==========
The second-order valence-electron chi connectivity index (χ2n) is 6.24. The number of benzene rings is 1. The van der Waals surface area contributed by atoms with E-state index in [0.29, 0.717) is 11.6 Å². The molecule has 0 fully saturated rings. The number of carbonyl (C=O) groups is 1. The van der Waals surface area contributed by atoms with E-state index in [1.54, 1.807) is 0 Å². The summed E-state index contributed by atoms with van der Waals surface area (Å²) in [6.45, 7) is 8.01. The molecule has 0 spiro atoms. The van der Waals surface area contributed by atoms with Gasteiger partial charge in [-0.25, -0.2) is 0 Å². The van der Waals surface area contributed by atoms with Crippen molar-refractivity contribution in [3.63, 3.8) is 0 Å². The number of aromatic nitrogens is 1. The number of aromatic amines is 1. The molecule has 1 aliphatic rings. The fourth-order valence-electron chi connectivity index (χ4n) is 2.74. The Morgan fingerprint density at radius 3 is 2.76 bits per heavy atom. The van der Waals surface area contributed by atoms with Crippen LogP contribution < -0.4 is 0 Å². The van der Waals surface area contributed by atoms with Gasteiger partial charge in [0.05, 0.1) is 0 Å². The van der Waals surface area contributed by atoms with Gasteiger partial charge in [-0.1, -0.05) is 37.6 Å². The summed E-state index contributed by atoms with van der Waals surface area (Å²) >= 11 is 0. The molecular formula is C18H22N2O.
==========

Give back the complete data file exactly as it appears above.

The second-order valence-electron chi connectivity index (χ2n) is 6.24. The number of benzene rings is 1. The van der Waals surface area contributed by atoms with E-state index in [0.29, 0.717) is 11.6 Å². The molecule has 0 fully saturated rings. The number of carbonyl (C=O) groups is 1. The van der Waals surface area contributed by atoms with E-state index in [1.54, 1.807) is 0 Å². The summed E-state index contributed by atoms with van der Waals surface area (Å²) in [6.45, 7) is 8.01. The molecule has 0 spiro atoms. The van der Waals surface area contributed by atoms with Gasteiger partial charge in [-0.25, -0.2) is 0 Å². The van der Waals surface area contributed by atoms with Crippen molar-refractivity contribution in [3.63, 3.8) is 0 Å². The number of aromatic nitrogens is 1. The number of aromatic amines is 1. The molecule has 1 aliphatic rings. The fourth-order valence-electron chi connectivity index (χ4n) is 2.74. The Morgan fingerprint density at radius 3 is 2.76 bits per heavy atom. The van der Waals surface area contributed by atoms with Crippen LogP contribution < -0.4 is 0 Å². The van der Waals surface area contributed by atoms with Gasteiger partial charge in [0.05, 0.1) is 0 Å². The van der Waals surface area contributed by atoms with Gasteiger partial charge in [-0.1, -0.05) is 37.6 Å². The summed E-state index contributed by atoms with van der Waals surface area (Å²) >= 11 is 0. The molecular formula is C18H22N2O.